We welcomed retired Skylab astronaut Jerry Carr back to the program to discuss the Astronaut Scholarship Foundation (www.astronautscholarship.org) and the 40th anniversary of the Skylab space station.  Jerry the discussion with an overview of the Astronaut Scholarship Foundation, the STEM college scholarships it awards each year, auctions held to support the scholarship program as well as sales off the gift store on their website.  We then switched over to Skylab nothing that there will be a 40th anniversary celebration at KSC on July 27.  You can find out more about this celebration on the Astronaut Scholarship Foundation website.  I asked Jerry to describe for us one of his most memorable Skylab experiences and he talked about going into the command module flying over the Pacific and the views he saw as Skylab traveled in its orbit from Japan to the Pacific Northwest and more.  This is a great description of his view, don’t miss it.  Listeners asked Jerry multiple questions about Skylab, his experiences on board, comparing Skylab to the ISS and Skylab to the Mir.  We even talked about Skylab food and butter cookies, 0 g adaptation, close calls, and getting stuck in the center of Skylab.  Later in the segment, Jerry talked about consulting for space station human design factors for the ISS, then budget issues for Skylab as compared to NASA budget issues of today. We also talked about lessons learned throughout the program.  He was asked about inflatable commercial space stations & the time capsule they left on board when they departed the station.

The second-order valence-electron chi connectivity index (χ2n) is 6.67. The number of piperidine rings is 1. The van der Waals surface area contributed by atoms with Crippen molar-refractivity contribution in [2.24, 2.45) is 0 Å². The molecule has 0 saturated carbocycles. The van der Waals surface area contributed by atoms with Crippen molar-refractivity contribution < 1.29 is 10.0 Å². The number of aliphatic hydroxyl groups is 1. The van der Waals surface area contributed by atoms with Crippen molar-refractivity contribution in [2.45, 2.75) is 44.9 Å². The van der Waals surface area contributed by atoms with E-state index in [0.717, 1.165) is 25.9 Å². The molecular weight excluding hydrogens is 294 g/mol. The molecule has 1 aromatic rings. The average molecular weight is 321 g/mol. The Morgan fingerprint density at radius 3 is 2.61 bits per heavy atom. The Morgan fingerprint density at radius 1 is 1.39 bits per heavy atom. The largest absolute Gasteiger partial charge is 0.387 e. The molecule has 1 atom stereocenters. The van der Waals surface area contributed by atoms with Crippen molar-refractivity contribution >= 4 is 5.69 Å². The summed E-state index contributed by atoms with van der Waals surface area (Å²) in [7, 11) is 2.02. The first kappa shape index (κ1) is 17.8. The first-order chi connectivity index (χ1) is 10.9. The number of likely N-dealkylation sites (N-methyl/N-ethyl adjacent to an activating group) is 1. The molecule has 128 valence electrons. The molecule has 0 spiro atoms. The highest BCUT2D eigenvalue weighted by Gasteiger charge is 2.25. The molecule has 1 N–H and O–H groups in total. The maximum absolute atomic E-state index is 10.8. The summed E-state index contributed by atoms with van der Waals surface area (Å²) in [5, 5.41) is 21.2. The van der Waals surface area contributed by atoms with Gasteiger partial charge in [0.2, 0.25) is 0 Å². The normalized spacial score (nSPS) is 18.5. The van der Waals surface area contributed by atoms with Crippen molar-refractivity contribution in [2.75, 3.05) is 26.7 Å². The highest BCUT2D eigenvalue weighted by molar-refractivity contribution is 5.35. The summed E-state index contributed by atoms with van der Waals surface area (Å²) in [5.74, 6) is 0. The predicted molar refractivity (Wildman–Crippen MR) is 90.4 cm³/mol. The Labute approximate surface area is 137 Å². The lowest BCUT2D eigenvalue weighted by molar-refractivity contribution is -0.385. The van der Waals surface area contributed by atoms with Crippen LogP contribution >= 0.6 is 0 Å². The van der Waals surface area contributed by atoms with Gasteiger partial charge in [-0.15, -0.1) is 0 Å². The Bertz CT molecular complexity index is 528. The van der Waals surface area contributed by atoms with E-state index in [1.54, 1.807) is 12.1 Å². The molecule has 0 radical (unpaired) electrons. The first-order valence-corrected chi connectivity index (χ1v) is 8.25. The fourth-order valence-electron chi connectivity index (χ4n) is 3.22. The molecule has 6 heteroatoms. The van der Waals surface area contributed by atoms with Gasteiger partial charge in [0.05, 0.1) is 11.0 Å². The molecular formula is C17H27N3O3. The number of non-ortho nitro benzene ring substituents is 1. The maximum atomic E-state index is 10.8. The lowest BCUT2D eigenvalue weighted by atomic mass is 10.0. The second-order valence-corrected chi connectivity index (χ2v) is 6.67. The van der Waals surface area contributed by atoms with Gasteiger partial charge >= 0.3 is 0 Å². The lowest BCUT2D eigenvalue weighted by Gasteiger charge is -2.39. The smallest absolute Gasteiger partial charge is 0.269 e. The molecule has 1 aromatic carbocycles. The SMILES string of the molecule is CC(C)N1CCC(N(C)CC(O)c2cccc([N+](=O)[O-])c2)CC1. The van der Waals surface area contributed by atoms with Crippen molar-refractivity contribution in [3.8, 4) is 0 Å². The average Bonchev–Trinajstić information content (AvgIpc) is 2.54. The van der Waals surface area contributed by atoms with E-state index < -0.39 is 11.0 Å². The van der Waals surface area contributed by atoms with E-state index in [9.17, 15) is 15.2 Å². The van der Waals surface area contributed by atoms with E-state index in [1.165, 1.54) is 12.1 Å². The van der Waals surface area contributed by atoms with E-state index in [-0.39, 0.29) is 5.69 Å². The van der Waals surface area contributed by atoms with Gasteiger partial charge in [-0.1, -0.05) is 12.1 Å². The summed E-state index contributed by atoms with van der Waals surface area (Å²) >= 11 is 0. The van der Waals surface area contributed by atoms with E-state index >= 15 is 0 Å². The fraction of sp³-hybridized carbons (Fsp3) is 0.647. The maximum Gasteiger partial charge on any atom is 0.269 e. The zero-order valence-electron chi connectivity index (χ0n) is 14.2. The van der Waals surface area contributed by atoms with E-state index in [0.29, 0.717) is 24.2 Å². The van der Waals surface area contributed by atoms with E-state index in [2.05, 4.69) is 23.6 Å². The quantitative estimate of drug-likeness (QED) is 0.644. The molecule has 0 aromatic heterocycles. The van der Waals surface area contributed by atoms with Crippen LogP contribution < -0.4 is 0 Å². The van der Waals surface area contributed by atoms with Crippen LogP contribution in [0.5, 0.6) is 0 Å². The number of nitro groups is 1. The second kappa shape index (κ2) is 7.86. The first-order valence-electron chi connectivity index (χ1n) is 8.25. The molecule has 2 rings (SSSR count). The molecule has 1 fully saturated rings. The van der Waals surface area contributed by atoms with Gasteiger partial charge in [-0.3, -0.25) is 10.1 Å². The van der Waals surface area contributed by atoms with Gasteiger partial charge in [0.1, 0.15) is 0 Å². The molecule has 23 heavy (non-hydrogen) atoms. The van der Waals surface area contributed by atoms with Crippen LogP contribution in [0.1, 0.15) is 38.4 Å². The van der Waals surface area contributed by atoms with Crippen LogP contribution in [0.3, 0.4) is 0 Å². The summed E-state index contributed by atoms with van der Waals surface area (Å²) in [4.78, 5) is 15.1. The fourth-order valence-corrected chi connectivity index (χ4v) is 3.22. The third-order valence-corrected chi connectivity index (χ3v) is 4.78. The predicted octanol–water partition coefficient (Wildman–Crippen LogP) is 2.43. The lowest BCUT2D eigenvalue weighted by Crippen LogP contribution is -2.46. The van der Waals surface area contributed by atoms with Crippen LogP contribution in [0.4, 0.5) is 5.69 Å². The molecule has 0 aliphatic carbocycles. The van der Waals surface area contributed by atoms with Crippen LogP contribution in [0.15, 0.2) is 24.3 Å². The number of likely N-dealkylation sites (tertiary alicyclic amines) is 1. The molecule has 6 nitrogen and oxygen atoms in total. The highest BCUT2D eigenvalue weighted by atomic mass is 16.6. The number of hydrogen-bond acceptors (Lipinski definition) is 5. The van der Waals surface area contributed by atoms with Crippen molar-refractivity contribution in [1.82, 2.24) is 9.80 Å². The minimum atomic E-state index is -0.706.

In the second segment, a listener asked if the time capsule was recovered or could have survived reentry.  Another listener asked about the Skylab data still coming under analysis, then I asked about his public speaking engagements and if he could spot trends over time in terms people’s interest in space and science.  Jerry had much to say in response to several questions on this theme so don’t miss them.  Tony wanted to know about space radiation issues, Mars One, & artificial gravity with tethers.  Near the end, a listener brought up the recent interview with Rand Simberg and his space safety argument in his new book, “Safe Is Not An Option.”  We talked about risk taking, the mission, even risk taking landing on carriers and flying combat missions with the Marines.  He thought there might be too much risk averseness out of politically correct thinking but don’t miss all of his comments on this subject.  Our final topic focused on art with his wife Pat.  Check out their exhibit, OUR FRAGILE HOME at www.camusart.com.

Please post your comments/questions on The Space Show blog.  You can contact our guest through me at drspace@thespaceshow.com.